Sal
You have to put yourself first because, you know, to see clients, I mean, I don’t have, you know, a full days like some practitioners do. I don’t think I even want to have full days because it’s really, really, you know, it kind of accepts your energy.

Sal
And there’s a lot of practitioners who burn out, you know, the really successful ones, you know, unless they have some help. So that’s really important. And I think if you work on your own, you know, in your own practice, then getting out there and, you know, talking to other people, you know, because you do have to, I’m not going to mince my words, you have to have a passion for what you do.

Sal
And, you know, there are several times when I felt like giving up. Yeah, you know, there are lots of other practice who feel like that. But you’ve really got to have a passion and really believe in what you do and have the confidence to do that. Yeah, I think I’ve answered your question.

Ameeta
Yeah, you have definitely. The self-care element, you know, that’s something that’s really close to my heart. Having worked with hundreds of patients over the years that went through burnout, you know, like chronic burnout, because we just keep pushing, pushing, pushing.

Ameeta
There has to be a point where we are able to stop and look after ourselves. If we’re not looking after ourselves, then we can’t look after anybody else. And as health professionals, as much as we know that, I think sometimes we feel that this overwhelming sense of responsibility to our community and to our patients at the expense of our own health.

Ameeta
And that does need to change. That balance needs to shift.

Sal
Yeah, because women in particular, we’re very good at helping everyone else. Yeah. And we’ve got ourselves last.

Ameeta
We do. Yes, we do. For you, Sal, talking about self-care, what would be two things that you do in your routine as part of your self-care routine?

Sal
Well, I love nature and, you know, living in a city, I don’t, you know, obviously don’t have nature on my doorstep, but at least I have a green grass at the back of my house.

Sal
I live quite close to the bay in Melbourne. And that really is my happy place, and it was when I was studying at Endeavor and doing all their student clinics and a really stressful time at the station, you know, I felt like a different person.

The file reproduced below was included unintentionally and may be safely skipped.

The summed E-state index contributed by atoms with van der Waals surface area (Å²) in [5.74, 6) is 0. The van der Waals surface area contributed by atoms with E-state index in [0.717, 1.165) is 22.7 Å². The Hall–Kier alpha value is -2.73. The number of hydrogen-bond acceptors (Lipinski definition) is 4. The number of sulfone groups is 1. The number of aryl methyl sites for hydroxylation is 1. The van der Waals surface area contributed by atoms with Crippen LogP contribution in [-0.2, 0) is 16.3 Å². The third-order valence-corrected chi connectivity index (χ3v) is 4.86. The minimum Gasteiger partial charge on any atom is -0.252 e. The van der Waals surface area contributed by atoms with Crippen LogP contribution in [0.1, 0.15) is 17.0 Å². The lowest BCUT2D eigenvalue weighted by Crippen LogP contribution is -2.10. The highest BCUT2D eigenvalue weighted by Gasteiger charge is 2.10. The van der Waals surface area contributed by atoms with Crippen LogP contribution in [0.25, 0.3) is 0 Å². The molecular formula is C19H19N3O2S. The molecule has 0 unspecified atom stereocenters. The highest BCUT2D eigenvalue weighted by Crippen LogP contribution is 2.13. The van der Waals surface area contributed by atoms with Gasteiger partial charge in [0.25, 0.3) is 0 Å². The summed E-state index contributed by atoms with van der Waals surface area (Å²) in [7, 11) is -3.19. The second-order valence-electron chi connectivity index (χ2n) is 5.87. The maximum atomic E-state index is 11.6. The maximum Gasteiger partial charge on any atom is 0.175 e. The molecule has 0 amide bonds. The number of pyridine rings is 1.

Sal
So I really try and go down to the bay a few times a week. And that’s, you know, I really need that. I wish I could say that I do meditation and things that I’m supposed to but It’s not fair, buddy.

Sal
But no, I mean, the world’s worst when it comes to self care. I’m always doing something in my business. And I just went on a women’s retreat just last weekend, which kind of kicked me up the backside and said, right, you’ve really got to look after yourself. So retreats like that.

Sal
And, you know, I just. I guess, I guess I just now, I’m just more mindful. So instead of meditation, I do mindfulness, and you know, just checking in with myself every couple of hours.

Sal
And I’ve slowed right down. You know, before I used to be running around like a headless chicken, like I had to do everything, you know, business, coffees, part-time job, friends, whatever. But now I just, I’ve really taught myself to say no, a lot.

Sal
And I think, I think that’s really important. Because otherwise, it’s just too stressful, trying to fit everything.

Ameeta
Yeah, you know, and the ability to say no and set that boundary, as much as sometimes you feel conflicted, but you know that you have to, for your own sanity. It’s the biggest lesson, I think, that we can learn right now around boundaries for ourselves.

Ameeta
And for those around us in the relationships that we’re in, whether that be personal relationships, business relationships with clients, patients, etc, as well, you know, working all the time consistently, seven days a week.

Ameeta
It’s, it’s too much. And I find that that’s where a lot of business owners, especially in the health industry, we, we lose that creativity, we lose that ability to even look at our patients and treatment plans more objectively as well, because we’re so engrossed in it, every minute of the day.

Ameeta
So when we can just step back, things, you come up with ideas and inspiration of, I didn’t think that I could, you know, I haven’t thought of that for that patient or haven’t That’s right.

Sal
Yeah, very true. Yeah, you’ve just reminded me.

Ameeta
There you go. I love it.

Ameeta
And so one last question that I wanted to really ask you, because I know that a lot of listeners would get value from this, is For those new grads out there that are about to start or just starting out with their business, are there any pearls of wisdom, any tips that you would share with them?

Sal
Yeah, when I look back to when I graduated, all I knew was that I had to get an ABN number you know, become part of a professional association. That’s all. We weren’t told much.

Sal
You know, you really do learn on the job. So, yes, I mean, I’ve got so much advice, but just to bring it back to a few, you know, really do your research.